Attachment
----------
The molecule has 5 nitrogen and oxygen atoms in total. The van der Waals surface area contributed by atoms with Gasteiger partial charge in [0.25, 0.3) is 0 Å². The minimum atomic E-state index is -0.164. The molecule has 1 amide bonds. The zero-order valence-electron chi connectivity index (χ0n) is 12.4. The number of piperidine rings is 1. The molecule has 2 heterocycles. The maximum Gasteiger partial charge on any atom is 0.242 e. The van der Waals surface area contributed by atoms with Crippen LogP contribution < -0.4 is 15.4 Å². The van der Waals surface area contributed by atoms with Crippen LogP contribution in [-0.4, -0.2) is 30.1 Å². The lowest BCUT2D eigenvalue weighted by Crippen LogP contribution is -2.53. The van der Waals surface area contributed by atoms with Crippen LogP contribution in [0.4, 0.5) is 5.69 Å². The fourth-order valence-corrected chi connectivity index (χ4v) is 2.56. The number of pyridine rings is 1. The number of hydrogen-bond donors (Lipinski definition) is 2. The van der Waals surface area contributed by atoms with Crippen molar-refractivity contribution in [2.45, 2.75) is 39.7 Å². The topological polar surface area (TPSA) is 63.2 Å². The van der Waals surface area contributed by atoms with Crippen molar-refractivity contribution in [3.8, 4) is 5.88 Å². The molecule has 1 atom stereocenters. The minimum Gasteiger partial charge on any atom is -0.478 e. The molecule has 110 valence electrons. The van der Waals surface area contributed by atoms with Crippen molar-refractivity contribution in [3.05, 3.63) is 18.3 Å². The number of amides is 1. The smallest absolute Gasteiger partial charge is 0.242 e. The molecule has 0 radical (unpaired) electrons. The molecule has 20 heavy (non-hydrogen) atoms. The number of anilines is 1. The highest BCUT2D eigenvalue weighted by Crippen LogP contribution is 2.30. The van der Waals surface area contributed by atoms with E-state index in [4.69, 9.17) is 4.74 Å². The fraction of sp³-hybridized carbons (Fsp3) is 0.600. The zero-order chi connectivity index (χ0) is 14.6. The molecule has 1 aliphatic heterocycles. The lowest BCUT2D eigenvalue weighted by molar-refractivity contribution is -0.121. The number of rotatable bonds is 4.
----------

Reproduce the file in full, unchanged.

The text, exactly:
The molecule has 5 nitrogen and oxygen atoms in total. The van der Waals surface area contributed by atoms with Gasteiger partial charge in [0.25, 0.3) is 0 Å². The minimum atomic E-state index is -0.164. The molecule has 1 amide bonds. The zero-order valence-electron chi connectivity index (χ0n) is 12.4. The number of piperidine rings is 1. The molecule has 2 heterocycles. The maximum Gasteiger partial charge on any atom is 0.242 e. The van der Waals surface area contributed by atoms with Crippen LogP contribution < -0.4 is 15.4 Å². The van der Waals surface area contributed by atoms with Crippen LogP contribution in [-0.4, -0.2) is 30.1 Å². The lowest BCUT2D eigenvalue weighted by Crippen LogP contribution is -2.53. The van der Waals surface area contributed by atoms with Crippen LogP contribution in [0.4, 0.5) is 5.69 Å². The fourth-order valence-corrected chi connectivity index (χ4v) is 2.56. The number of pyridine rings is 1. The number of hydrogen-bond donors (Lipinski definition) is 2. The van der Waals surface area contributed by atoms with Crippen molar-refractivity contribution in [2.45, 2.75) is 39.7 Å². The topological polar surface area (TPSA) is 63.2 Å². The van der Waals surface area contributed by atoms with Crippen molar-refractivity contribution in [3.8, 4) is 5.88 Å². The molecule has 1 atom stereocenters. The minimum Gasteiger partial charge on any atom is -0.478 e. The molecule has 110 valence electrons. The van der Waals surface area contributed by atoms with Crippen molar-refractivity contribution in [3.05, 3.63) is 18.3 Å². The number of amides is 1. The smallest absolute Gasteiger partial charge is 0.242 e. The molecule has 0 radical (unpaired) electrons. The molecule has 20 heavy (non-hydrogen) atoms. The number of anilines is 1. The highest BCUT2D eigenvalue weighted by Crippen LogP contribution is 2.30. The van der Waals surface area contributed by atoms with E-state index in [4.69, 9.17) is 4.74 Å². The fraction of sp³-hybridized carbons (Fsp3) is 0.600. The zero-order chi connectivity index (χ0) is 14.6. The molecule has 1 aliphatic heterocycles. The lowest BCUT2D eigenvalue weighted by molar-refractivity contribution is -0.121. The number of rotatable bonds is 4.